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Topic: PlayStation Plus | OT |

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Kidfried

Deze stijlvol getekende cartoon was gebaseerd op het eerste deel van de Zelda-spellenreeks, die nu met The Legend Of Zelda The Wind Waker (Nintendo Gamecube, 59,95) zijn tiende aflevering ingaat.

Metroid prime; in Metroid Prime speel je de premiejaagster Samus Aran die jacht maakt op de gevaarlijke space pirates. Prijs: 59,95

This is coming from newspaper archives I have access too, so I can't really get you links to websites.

Kidfried

themcnoisy

@Kidfried @Octane @BAMozzy that was a good read. Thanks for posting everyone.

Theres more than a few ways to look at 'game development' and primarily the driver for high costs is the marketing budgets have escalated and often cost more than making the game, but they include those costs in the game development budget which has meant the big games errr cost more to make, although it doesnt, at least not as often as the publishers make out.

Octanes spot on here, I used to regularly read stock holders reports on trading companies such as EA, Capcom, Activision etc and compared to what I read about in regards to their financial difficulties its normally tied into a none console related project failing to work out like attempts at cracking the mobile market or games not selling as expected. They restructure constantly so the jobs for employees arent exactly 'safe' wherever they are having a bumper year or not so that line of defence is questionable.

And the prime example is take two pushing micros further into its marque titles. When one of those titles is the best selling full price game ever! Its all bs and we need some financial whizz outside of pachter to write some proper articles on the matter so we know exactly where we stand and stop the volley of fake news.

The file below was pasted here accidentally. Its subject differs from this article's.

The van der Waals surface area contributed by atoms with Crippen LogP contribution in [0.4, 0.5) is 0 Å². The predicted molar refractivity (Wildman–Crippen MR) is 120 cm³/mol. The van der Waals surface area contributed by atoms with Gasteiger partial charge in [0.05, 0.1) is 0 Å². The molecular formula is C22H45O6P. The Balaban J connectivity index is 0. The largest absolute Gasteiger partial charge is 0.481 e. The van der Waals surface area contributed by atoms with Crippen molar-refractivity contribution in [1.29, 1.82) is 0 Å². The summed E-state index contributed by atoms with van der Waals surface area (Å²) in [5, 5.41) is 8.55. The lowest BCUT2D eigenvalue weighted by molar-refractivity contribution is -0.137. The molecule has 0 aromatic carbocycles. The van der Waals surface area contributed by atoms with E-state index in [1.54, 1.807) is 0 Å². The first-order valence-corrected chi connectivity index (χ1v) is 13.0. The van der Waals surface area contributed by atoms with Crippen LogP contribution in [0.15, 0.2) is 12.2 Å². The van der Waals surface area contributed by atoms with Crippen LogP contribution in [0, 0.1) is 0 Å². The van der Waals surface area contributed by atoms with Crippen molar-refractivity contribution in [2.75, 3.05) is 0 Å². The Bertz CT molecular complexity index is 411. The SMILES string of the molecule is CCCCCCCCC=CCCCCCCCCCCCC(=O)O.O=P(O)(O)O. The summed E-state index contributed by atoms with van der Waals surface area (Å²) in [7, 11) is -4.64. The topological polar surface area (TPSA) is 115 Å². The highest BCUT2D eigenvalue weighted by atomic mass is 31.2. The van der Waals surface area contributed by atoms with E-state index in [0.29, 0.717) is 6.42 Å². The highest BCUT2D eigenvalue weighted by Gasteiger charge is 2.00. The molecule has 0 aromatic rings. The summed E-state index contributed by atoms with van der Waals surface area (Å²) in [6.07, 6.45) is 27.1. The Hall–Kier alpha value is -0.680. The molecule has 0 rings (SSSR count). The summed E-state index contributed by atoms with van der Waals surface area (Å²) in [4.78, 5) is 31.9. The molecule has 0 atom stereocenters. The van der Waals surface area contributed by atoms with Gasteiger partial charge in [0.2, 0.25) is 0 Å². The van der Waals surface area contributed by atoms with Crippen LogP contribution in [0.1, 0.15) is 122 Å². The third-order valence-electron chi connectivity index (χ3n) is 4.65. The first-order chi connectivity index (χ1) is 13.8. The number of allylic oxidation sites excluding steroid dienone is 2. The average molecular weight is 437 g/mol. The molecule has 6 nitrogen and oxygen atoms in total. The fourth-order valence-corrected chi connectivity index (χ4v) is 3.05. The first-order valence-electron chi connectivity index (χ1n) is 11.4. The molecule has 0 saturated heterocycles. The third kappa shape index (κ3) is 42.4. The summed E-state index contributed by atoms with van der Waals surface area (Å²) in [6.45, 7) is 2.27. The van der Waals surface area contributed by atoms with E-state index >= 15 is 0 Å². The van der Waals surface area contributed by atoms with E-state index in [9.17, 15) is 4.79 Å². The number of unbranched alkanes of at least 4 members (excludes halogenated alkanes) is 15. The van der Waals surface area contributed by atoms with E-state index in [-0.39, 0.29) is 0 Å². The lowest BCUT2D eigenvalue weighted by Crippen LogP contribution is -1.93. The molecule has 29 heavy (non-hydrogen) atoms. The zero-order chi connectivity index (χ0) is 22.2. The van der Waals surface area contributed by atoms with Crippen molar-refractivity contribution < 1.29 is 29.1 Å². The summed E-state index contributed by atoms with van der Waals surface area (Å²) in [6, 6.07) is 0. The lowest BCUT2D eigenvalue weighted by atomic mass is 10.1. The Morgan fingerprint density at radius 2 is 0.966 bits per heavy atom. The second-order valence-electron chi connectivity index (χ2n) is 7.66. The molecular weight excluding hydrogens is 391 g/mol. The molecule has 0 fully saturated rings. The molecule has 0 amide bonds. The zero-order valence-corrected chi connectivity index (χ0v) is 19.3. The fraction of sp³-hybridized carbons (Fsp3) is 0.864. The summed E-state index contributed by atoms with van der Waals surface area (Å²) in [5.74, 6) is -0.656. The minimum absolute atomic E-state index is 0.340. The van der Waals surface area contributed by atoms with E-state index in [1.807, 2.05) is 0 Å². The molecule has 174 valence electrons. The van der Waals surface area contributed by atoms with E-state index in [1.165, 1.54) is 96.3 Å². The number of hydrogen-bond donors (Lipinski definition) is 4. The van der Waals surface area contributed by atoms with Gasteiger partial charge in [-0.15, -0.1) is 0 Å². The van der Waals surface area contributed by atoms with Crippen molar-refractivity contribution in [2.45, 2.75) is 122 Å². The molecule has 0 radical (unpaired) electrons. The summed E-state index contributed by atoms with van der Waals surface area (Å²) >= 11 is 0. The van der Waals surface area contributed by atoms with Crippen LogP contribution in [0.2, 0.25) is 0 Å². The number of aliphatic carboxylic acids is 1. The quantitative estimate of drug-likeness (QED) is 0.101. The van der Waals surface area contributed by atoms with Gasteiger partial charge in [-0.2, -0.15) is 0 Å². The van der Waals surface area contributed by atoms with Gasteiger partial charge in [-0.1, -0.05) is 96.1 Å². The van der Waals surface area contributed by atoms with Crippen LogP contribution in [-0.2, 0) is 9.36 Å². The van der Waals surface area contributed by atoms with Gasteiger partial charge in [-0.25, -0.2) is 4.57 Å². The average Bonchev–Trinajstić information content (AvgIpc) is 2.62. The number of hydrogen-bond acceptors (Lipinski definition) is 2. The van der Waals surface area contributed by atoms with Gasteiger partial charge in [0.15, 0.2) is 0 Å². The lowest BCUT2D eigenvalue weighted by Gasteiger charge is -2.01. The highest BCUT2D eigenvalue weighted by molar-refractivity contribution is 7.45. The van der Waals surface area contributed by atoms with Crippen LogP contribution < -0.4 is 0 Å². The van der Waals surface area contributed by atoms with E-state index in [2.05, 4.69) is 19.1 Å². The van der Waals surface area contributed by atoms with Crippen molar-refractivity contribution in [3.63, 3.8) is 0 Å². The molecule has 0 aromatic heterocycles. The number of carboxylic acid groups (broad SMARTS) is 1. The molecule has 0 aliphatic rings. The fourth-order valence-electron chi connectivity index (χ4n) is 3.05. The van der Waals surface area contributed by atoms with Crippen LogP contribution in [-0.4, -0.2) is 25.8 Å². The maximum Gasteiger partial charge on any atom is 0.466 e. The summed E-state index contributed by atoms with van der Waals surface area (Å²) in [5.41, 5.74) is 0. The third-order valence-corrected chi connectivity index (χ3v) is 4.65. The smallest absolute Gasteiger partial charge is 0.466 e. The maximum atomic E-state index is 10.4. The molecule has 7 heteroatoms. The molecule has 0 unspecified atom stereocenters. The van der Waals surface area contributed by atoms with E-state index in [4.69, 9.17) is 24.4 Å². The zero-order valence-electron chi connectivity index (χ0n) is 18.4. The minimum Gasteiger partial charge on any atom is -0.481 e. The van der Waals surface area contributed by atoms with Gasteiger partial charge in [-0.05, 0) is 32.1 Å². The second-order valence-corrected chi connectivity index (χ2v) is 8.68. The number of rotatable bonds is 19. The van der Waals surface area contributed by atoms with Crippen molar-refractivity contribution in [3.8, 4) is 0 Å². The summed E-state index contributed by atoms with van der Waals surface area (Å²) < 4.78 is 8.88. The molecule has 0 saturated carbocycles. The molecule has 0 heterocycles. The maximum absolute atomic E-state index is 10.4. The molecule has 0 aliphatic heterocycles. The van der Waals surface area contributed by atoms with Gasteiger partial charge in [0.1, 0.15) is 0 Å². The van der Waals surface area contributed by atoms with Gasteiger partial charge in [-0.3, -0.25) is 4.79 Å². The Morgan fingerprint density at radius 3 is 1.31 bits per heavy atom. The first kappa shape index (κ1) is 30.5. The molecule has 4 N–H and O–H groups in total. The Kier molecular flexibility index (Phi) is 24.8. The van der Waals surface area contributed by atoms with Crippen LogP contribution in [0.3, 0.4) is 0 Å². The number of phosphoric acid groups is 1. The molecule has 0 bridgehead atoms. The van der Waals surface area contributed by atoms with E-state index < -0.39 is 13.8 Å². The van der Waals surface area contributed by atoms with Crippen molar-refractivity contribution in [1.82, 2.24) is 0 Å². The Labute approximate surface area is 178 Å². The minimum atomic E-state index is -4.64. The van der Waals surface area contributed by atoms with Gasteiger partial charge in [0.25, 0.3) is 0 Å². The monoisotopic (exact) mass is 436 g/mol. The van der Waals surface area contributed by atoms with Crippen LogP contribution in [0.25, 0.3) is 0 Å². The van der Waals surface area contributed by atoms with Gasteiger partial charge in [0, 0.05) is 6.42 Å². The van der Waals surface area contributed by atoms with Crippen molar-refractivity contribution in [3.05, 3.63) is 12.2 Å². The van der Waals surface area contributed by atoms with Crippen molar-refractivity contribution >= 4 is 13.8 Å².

Forum Best Game of All Time Awards

Multiplat 2018: Horizon Zero Dawn
Nintendo 2017: Super Mario Bros 3
Playstation 2016: Uncharted 2
Multiplat 2015: Final Fantasy 7

PSN: mc_noisy

Rudy_Manchego

I find the whole price of games vs cost of development etc. an interesting topic so forgive me the ramble on. I completely understand the argument that game prices haven't changed since approx 2005 when it hit the $60 mark but that the cost of developing high end graphics, cut scenes etc. have risen massively on AAA games. In principal, I would not have an issue of new game releases went up by $5-10 if it meant all the other season pass, micro transactions rubbish went away.

Simply put, every business would happily put up its prices if it felt the market would accept it. $60 as a price point seems to be a sweet spot for consumers. Game publishers do a lot of research into pricing and the fact the price hasn't risen is that they feel that people won't buy their games.

What the escalating price has meant for publishers is an increase in risk which is why we see the homogenization of games - people playing it safe to hit the biggest number of consumers as possible. They also want to maximise revenue from their product. The one and done routine of many players mean that games get traded or don't return to titles and move on which makes it hard to leverage any other revenue from their investment.